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  • #31
    RB211, it's not a point of contention as I see it. I just don't have a follower of any sort. I think the lathe threading ion this skinny 3/8 rod 18" long is a good idea...I just am unable to do it at the moment so I'm trying to find another way to do it. And I think I have another way to do it under power now.

    By using a different stock I could open the die a couple thousandths and that made all the difference in the world in the forces required to spin the rod through the hand held stock. So, using the setup pictured, the keyed chuck held the rod securely without horsing it down too hard and it took about a minute and half to turn the 9 inches of left hand thread. Lots of oil, chips falling out of the die into a bucket on the floor, and a vice held start before putting it to power works like a charm. The heat build up was significant but not untouchable. I'm impressed with the performance of that ALPs die.

    A test fit revealed that the thread is too snug, so I'll repeat the process with the die held to normal size. The hold up to doing that is the old stock that has three set screws to hold the die are all stripped out. The new stock has only one set screw and it's metric, so I'm setting up to drill and tap two more setscrews to match the original set screw. Then it should work to hold the die at finish size.


    DanK
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    DanK

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    • #32
      Mic the material , if its .375 could be part of problem. .370 be fine.
      follow rest , some if us dont have one.. in 30 years I never got to use one.. do i described a work around..
      ANOTHER TRICK.. if precision is not required... only have about 4 or 5 inches out of chuck with tailstock support. Cut thread to fit, then advance out ...pick up existing thread .,continue..
      Last edited by 754; 09-25-2021, 01:28 PM.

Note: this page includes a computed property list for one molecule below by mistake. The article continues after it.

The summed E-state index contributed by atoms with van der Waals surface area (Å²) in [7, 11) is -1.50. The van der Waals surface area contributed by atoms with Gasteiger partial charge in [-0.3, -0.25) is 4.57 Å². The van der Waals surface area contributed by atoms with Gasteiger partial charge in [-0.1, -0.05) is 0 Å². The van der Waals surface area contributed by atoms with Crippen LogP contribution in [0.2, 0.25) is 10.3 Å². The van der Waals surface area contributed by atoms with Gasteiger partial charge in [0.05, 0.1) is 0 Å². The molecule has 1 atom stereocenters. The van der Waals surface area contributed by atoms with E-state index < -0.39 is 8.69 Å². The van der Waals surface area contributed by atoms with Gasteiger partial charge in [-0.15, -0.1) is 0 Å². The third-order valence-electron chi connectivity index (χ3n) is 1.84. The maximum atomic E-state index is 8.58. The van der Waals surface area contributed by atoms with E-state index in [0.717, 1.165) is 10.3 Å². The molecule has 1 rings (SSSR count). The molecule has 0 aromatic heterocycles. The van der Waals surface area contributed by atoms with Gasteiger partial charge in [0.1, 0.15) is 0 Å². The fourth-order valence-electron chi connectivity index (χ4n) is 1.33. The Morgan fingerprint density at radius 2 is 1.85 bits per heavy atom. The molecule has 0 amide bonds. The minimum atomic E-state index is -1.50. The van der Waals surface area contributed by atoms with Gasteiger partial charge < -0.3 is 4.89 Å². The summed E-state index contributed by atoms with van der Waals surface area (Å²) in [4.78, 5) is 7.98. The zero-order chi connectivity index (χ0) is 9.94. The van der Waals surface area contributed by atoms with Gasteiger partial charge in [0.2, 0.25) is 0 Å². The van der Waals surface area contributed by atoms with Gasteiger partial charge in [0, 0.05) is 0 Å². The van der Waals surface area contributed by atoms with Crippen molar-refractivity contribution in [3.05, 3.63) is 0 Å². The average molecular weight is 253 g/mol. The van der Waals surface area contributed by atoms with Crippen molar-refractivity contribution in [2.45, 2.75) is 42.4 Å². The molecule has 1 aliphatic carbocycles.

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      • #33
        Now, why didn't I think of that.


        Don't answer that. LOL!

        DanK
        DanK

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        • #34
          An even better option when you don't have a follow rest is to hold the stock in tension instead of compression. A tailstock chuck works well for this. It's also a nice project for the lathe😄😄

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          • #35
            Dan the good part... is you only have to learn it Once.. well most of us..
            not sure if you are referring to it maybe being off size.. but opening it up, then it worked better but was tight... made me think..
            Dies dont deal well with oversize barl,

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            • #36
              Zu früh alt, zu spät klug. I finally got smart (thanks to advice from above.... ) and mic'd the rod and it shows up at 0.377", i.e. 0.002" oversize. DOH! For the first pass, the die was pressed open by the stock set screw and that allowed me to thread the first pass easily, which was oversized. Today I finished LH threading the material on hand by measuring the at rest gap in the die. Then I put it in the shiny stock with the set screw pressing 90° to the gap and compressed the slot 0.002" using feeler gauges to measure. The set screw was not in a dimple and I fully expected it to spin in the stock, but it held and a second pass on all the oversized LH threads allowed the rod to spin easily in the mating dowel with no noticeable slop.

              So, the shiny new stock will get two more set screws machined in to secure the die in the stock and allow easy adjustments when needed. Less than 1/3 of my dies have adjustment slots, but any replacements will definitely have them.

              Next up is the RH threaded end which should go quickly now. Then some brass ferrules turned from hex stock and London Pattern Handles machined and turned.

              Thanks again for all your help, gentlemen!

              DanK
              DanK

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              • #37
                Der erste satz war lustig...

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                • #38
                  Lee Valley sells the hardware kits.

                  Acme threads on a handscrew? All I have seen were UNC threads.

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